Was a Quaker in Sandwich and was fined and removed to Barnstable. Referred to as Thomas Jr. Was a tailor.
Source: "Sandwich, A Cape Cod Town" by R.A. Lovell, Jr. 3rd ed.
Respecting the family of Thomas Ewer, 2d, little is known. He removed to Sandwich early. In 1659 he had a family and resided near Spring Hill. He was a Quaker; and for refusing to take the oath of fidelity, and for attending Quaker meetings, was fined £20,l0, which with expenses amounted to £25,8. In payment the Marshall seized a debt due him from Richard Chadwell for labor, £7,13 In money taken out of his house, 6,17 Clothing, new cloth, with other goods particularly named, 10,18 £‘25,8
From the new cloth taken (four yards of Kersey) George Barlow, the Marshall, had a coat made, and which he wore at Court. Ewer, seeing him have it on, asked the Magistrates, "Whether they owned George Barlow in wearing his cloth." To this question Gov. Prence replied: "That if he could prove that George Barlow had wronged him, he might seek his satisfaction." For this question he was sentenced "to be laid neck and heels together." Which, says Bishop, was the injustice he received at their hands.
The Court records give a different reason of the matter. He was sentenced to lye neck and heels together during the pleasure of the Court, "for his tumultuous and seditious carriages and speeches in Court." The Magistrates being informed that he was an infirm man, and was troubled with a rupture, the sentence was not executed.
Bishop is usually accurate, but in this case he omits a material fact and leaves a wrong impression on the mind of his reader. He adds that Ewer's axe, with which he wrought, worth three shillings, was taken for a tax of ten pence to the country, and that at another time, half a bushel of grain, out of his bag at the mill, for a similar tax, for the same amount.
These were assessments legally made to pay the current expenses of the Colony. Ewer was abundantly able to pay, he resisted the execution of a law, to which no constitutional objection was made, and if his axe or his grain was taken to pay, neither he nor his apologist, Mr. Bishop, had a right to complain.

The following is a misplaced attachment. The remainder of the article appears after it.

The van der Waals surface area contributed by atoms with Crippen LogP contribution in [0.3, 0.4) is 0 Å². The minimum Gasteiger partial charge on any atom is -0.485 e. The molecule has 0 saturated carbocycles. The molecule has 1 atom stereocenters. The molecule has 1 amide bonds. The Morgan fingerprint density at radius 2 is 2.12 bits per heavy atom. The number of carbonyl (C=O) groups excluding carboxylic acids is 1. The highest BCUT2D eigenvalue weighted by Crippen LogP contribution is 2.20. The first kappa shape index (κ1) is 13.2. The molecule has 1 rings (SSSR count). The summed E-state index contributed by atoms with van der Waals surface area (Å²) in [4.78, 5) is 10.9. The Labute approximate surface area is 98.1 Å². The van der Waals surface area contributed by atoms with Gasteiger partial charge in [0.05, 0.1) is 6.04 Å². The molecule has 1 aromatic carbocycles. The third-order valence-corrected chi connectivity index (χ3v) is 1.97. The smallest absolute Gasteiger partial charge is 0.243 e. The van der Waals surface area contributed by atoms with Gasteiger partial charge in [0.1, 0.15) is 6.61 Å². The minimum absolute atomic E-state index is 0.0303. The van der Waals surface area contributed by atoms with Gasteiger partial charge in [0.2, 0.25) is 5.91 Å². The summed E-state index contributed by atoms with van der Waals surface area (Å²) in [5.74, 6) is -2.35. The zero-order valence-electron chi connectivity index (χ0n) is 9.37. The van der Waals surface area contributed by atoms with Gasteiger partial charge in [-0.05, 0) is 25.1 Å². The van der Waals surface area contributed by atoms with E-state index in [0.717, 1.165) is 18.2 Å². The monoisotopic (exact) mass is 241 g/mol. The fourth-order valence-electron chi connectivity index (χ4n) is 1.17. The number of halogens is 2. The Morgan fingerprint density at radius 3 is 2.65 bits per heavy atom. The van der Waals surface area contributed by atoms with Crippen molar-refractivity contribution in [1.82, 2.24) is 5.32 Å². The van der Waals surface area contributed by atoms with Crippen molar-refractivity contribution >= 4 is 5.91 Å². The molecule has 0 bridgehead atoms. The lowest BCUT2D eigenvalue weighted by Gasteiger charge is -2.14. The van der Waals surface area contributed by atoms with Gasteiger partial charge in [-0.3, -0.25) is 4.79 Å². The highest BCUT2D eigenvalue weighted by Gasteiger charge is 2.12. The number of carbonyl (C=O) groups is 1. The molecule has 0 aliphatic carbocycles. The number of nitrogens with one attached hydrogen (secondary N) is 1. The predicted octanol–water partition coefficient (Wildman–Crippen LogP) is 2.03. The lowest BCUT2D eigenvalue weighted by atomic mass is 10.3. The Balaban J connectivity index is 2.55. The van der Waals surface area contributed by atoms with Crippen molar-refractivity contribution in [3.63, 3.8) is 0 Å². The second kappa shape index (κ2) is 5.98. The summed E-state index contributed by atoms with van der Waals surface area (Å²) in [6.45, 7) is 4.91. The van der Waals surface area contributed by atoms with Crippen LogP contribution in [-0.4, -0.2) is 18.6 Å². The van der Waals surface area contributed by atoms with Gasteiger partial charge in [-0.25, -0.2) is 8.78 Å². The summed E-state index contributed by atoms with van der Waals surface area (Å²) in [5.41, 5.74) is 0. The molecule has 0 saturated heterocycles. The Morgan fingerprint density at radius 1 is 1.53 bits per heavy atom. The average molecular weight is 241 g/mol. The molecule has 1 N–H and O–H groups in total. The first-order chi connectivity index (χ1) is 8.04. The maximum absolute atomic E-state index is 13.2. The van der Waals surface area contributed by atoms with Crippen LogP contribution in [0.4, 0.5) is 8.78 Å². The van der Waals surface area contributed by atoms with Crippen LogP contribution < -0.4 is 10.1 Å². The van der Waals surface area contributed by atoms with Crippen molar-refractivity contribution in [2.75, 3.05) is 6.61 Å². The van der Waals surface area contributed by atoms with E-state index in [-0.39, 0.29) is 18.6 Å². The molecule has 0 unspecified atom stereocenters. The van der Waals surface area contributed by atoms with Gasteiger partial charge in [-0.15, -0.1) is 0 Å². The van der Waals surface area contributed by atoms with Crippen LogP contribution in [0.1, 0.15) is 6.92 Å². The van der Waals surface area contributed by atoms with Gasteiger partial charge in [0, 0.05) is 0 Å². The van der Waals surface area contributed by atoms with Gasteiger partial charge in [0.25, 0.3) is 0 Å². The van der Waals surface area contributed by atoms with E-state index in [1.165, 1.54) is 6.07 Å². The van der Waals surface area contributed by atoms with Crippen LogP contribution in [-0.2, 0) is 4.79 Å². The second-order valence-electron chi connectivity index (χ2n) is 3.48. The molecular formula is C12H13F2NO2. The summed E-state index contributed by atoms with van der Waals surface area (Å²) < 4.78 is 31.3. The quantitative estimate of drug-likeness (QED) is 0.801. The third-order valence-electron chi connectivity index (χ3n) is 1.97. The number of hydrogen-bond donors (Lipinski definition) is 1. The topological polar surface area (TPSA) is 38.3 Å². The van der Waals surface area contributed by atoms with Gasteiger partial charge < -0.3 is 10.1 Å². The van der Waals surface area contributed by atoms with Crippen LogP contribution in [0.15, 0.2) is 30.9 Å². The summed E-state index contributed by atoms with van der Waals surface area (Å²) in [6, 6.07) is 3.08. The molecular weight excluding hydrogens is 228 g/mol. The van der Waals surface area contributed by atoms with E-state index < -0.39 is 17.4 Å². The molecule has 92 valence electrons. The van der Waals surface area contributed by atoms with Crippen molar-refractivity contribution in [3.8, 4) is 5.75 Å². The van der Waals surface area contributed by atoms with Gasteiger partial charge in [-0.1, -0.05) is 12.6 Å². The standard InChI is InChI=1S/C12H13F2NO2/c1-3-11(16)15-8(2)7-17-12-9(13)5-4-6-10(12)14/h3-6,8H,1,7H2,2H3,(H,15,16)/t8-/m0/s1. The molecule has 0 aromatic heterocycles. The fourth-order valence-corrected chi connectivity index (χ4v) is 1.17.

The Quakers had right and justice on their side, when they refused to pay fines imposed for not taking the oath of fidelity, or
362 GENEALOGICAL NOTES OF BARNSTABLE FAMILIES.
for attending meetings of their own society; but when they refused to pay their proportion of the public expensed, they were clearly in the wrong, and those of their number who resisted, were not only guilty of doing wrong to their country, but to their religious associates; because by thus resisting they prejudiced their claim for sympathy as sufferers for conscience sake.
In 1658..Thomas..Ewer and most of the leading members of the Society of Friends in Sandwich were disfranchised and ordered to leave the town. Ewer continued to reside there till 1660. In 1661 he is spoken of as of Barnstable. In that year he bought a part of the farm and meadows on the west of the Crocker land, then owned by .Mr. Dimmock, originally laid out, I think, to Thomas Hatch. This small farm his descendants have continued to own till recently.
The goods seized by the Marshall were such as a tailor usually keeps, and I infer from this that he learned the trade of his father. He died in 1687, aged 34, leaving a widow Hannah and a family of children. I find no record of their names. Thomas Lothrop, the father-in-law of the deceased, and Shubael Linnell, his uncle, were appointed guardians of the children. Thomas Ewer, 3d, afterwards owned the Ewer farm, and the facts and circumstances above stated make it probable, if not certain, that he was the son of Thomas Ewer, 2d, and his wife Hannah.
Source: "Genealogical Notes of Barnstable Families" vol. 1, by C.F. Swift